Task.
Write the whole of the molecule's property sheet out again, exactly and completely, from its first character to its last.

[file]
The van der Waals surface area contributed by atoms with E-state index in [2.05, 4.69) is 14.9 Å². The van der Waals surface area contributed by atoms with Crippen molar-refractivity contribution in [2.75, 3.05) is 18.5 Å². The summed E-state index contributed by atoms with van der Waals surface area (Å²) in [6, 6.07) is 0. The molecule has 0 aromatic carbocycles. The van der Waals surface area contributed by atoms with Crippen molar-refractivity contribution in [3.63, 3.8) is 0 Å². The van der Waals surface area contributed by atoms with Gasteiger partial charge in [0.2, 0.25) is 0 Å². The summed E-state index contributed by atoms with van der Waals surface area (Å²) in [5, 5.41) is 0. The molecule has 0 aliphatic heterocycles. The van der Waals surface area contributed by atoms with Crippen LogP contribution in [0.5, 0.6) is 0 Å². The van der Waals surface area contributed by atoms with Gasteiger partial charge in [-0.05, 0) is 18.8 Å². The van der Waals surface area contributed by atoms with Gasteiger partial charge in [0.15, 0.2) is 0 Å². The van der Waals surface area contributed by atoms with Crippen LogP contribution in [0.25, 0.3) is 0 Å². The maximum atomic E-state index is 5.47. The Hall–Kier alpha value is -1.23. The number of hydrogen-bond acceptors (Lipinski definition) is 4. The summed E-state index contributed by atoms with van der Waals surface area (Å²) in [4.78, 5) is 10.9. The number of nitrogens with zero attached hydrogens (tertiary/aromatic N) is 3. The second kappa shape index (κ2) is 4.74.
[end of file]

The van der Waals surface area contributed by atoms with E-state index in [2.05, 4.69) is 14.9 Å². The van der Waals surface area contributed by atoms with Crippen molar-refractivity contribution in [2.75, 3.05) is 18.5 Å². The summed E-state index contributed by atoms with van der Waals surface area (Å²) in [6, 6.07) is 0. The molecule has 0 aromatic carbocycles. The van der Waals surface area contributed by atoms with Crippen molar-refractivity contribution in [3.63, 3.8) is 0 Å². The van der Waals surface area contributed by atoms with Gasteiger partial charge in [0.2, 0.25) is 0 Å². The summed E-state index contributed by atoms with van der Waals surface area (Å²) in [5, 5.41) is 0. The molecule has 0 aliphatic heterocycles. The van der Waals surface area contributed by atoms with Crippen LogP contribution in [0.5, 0.6) is 0 Å². The van der Waals surface area contributed by atoms with Gasteiger partial charge in [-0.05, 0) is 18.8 Å². The van der Waals surface area contributed by atoms with Gasteiger partial charge in [0.15, 0.2) is 0 Å². The van der Waals surface area contributed by atoms with Crippen LogP contribution in [0.25, 0.3) is 0 Å². The maximum atomic E-state index is 5.47. The Hall–Kier alpha value is -1.23. The number of hydrogen-bond acceptors (Lipinski definition) is 4. The summed E-state index contributed by atoms with van der Waals surface area (Å²) in [4.78, 5) is 10.9. The number of nitrogens with zero attached hydrogens (tertiary/aromatic N) is 3. The second kappa shape index (κ2) is 4.74.